Thursday, January 05, 2006

The High Cost of Living

Dr. Eli Berniker (of Pacific Lutheran University's School of Business) recently presented a paper arguing that materialistic tends are on the decline - that people are worrying less about material goods and more about "cultural" goods, i.e. the relating to the exchange of ideas. His premise is that, because these are products of imagination, and because imagination is unlimited, the economic world may be on the brink of going from "economies of scarcity" where things have value because others don't have them, to "economies of plenty," with all of the happy consequences that implies. Dr. Berniker thinks this is already happening on a wide scale. I think he's wrong.

To be clear, I think he's wrong on two levels. First, I think we live in an exceedingly and perhaps increasingly materialistic culture. His assertion that there is a "massive movement" toward sharing over spending isn't, in my view, actually happening. Secondly, I think his proposal that a "cultural economy" can supplant that phenomenon any time in the near future is laughable. Even the domains he feels best represent this economic revolution are, in fact, the classical capitalism model in new clothes.

Consider one of his so-called "cultural goods:" movies. Movies cost an astonishing amount of money to make today. B-movies and "cheap" art films cost hundreds of thousands to make today, while A-list movies cost tens or even hundreds of millions of dollars. The reason for (and result of) this is that the entire process is consumptive. An ideal cinema patron pays as much as $10 to see the movie the opening week and then pays up to $25 to own it when it comes out on DVD. Given that the DVD costs the a major studio less than $5 to manufacture and package, the result is a windfall of profits. The problem is the scarcity of Ideal Patrons. Movies today is high-stakes gambling, where educated guesses can make boatloads (School of Rock), while reckless management (The Adventures of Pluto Nash) can quickly ruin a company. A-list actors are paid in the millions for the same reasons as A-list athletes: star power (be it talent or a pretty face) substantially drives sales.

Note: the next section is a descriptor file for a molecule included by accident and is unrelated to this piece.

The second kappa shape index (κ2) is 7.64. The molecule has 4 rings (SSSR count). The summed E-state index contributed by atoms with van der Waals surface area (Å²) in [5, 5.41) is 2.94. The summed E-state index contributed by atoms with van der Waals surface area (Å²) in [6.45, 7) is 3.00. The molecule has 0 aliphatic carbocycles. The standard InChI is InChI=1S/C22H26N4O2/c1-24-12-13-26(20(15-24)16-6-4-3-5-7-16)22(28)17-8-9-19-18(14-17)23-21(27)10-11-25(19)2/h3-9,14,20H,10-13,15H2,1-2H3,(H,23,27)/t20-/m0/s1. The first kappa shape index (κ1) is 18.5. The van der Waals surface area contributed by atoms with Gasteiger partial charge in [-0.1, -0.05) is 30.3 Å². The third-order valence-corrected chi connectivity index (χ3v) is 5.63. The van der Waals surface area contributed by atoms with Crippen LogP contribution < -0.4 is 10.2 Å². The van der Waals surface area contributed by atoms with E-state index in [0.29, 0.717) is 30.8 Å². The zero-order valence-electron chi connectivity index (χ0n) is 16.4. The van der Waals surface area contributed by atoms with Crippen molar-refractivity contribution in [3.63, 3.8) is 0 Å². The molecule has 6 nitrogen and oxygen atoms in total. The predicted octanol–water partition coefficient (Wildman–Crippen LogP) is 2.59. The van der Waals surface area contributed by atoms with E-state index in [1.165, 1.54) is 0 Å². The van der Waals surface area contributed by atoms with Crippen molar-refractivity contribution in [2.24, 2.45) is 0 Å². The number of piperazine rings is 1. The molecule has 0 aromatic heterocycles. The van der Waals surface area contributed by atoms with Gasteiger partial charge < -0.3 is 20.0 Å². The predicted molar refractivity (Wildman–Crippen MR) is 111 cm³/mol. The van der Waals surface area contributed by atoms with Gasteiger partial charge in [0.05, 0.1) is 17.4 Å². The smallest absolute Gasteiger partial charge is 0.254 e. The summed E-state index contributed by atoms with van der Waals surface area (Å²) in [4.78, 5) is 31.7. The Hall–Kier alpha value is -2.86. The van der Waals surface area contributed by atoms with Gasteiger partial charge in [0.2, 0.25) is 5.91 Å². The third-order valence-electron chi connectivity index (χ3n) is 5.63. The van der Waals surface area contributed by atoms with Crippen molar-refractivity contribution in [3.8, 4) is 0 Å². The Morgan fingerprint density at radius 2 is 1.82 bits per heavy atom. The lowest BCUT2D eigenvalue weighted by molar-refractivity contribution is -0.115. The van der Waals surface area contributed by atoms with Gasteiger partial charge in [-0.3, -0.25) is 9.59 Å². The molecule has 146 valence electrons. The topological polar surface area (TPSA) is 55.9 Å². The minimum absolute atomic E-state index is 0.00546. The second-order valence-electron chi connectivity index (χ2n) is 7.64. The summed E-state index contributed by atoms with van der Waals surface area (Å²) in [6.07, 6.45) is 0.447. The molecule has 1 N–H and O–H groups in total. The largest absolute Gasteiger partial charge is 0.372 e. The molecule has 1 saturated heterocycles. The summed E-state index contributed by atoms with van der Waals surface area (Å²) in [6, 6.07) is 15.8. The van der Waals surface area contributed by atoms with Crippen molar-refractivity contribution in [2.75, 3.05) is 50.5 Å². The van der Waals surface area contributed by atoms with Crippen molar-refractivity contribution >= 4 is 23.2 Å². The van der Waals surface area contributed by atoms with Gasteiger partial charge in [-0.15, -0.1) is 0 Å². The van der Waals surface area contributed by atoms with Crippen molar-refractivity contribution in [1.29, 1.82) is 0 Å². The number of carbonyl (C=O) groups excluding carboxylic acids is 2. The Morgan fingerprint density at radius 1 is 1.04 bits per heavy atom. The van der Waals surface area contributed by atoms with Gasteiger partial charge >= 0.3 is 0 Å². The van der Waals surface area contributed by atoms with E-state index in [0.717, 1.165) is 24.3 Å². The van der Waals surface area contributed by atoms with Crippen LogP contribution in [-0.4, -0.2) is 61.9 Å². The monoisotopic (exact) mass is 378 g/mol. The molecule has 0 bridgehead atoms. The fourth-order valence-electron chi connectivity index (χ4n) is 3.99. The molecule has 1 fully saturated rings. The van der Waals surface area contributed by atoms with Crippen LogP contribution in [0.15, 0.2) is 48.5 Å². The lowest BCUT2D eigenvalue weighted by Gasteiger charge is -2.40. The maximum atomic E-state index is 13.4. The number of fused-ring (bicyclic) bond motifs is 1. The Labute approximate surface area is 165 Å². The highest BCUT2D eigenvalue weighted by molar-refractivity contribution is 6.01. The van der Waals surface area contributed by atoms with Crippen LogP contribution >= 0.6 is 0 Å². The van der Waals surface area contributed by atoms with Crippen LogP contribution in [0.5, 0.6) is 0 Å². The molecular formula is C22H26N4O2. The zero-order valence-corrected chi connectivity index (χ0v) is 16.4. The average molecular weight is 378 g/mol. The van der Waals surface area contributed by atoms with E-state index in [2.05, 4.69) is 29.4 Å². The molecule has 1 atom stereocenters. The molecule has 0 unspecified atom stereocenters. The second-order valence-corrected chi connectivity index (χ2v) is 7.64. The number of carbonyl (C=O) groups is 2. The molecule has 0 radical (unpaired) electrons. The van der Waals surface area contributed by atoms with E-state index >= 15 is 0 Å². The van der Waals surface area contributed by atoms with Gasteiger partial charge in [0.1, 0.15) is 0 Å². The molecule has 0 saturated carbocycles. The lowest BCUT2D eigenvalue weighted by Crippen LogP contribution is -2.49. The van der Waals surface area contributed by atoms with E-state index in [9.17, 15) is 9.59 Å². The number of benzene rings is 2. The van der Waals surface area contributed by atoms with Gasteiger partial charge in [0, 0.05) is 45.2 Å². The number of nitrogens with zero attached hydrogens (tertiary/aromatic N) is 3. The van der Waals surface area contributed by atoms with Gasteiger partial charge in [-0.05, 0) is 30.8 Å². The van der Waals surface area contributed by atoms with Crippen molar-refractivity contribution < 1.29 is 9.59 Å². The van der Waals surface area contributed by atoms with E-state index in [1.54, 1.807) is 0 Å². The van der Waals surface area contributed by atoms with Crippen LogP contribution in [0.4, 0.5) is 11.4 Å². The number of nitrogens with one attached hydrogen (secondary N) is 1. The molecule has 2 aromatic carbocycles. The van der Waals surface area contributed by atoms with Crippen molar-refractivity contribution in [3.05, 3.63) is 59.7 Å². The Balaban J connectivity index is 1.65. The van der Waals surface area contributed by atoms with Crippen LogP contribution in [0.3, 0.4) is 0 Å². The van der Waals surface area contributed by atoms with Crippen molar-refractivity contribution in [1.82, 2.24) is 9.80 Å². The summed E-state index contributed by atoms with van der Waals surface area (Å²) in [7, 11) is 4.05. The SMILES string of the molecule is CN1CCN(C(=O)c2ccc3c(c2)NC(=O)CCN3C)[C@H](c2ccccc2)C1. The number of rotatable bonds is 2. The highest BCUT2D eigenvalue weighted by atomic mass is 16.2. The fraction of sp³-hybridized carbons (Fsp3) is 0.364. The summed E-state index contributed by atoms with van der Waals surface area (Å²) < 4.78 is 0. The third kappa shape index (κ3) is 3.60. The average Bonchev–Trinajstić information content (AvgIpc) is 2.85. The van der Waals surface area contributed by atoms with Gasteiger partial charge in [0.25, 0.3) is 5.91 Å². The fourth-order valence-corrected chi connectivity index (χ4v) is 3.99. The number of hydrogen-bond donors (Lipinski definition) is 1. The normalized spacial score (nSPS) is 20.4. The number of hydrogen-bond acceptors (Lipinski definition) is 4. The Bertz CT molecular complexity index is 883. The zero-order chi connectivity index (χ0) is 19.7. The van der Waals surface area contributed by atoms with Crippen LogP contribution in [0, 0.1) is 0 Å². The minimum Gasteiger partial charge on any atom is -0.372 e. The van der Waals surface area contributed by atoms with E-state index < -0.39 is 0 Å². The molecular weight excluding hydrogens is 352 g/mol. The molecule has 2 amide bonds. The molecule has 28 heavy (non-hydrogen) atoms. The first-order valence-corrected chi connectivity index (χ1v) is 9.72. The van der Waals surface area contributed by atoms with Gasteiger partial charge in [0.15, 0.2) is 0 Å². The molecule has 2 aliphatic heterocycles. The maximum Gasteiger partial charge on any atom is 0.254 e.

Even if movies are a poor example, Dr. Berniker expounds the Internet as the true locus of the Cultural Economy. He cites the smash-hit freeware game Counter-Strike as an example. Sadly, however, he misrepresents both Counter-Strike and the online world, and fails to see the underlying dollars and cents.

Counter-Strike wasn't a game per se; it was a mod (i.e. a "modification" of a commercial game, taking the existing game and rebuilding things within its framework) of the commercially and critically successful Half-Life. Because Half-Life was light-years above anything else on the market, everyone had it. Because everyone had it, everyone could get Counter-Strike and because Counterstrike did what it did very, very well, everyone played Counter-Strike. But without the development that went into Half-Life, Counter-Strike couldn't exist. Many modern games live and die by their moddability, and some games (such as the Elder Scrolls series) are famous for including the complete set of development tools used to build the game with every commercial release. More importantly, though, Counter-Strike is the exception to the rule. Virtually every successful multiplayer game has been a commercial product, produced by game studios with their eyes on the bottom line.

As to Massively Multiplayer Online Games (MMOGs), the current top dog is World of Warcraft (or WoW), which has a mind-blowing 5 million subscribers worldwide, all ponying up anywhere from $4 to $15 (depending on the nation in question) a month to continue playing. As MMOGs go, it's the biggest success yet achieved. But consider what it takes to run an MMOG - persistent worlds require very, very good hardware to maintain, and much of WoW's income goes right back into the hundreds and hundreds of servers that the world exists on. In contrast, the game industry has recently been rocked by the spectacular failures of several big-budget MMOGs. The game industry has a high rate of failure in general, but MMOGs require an especially large initial investment because of server technology, and initial commercial failure completely kills such games.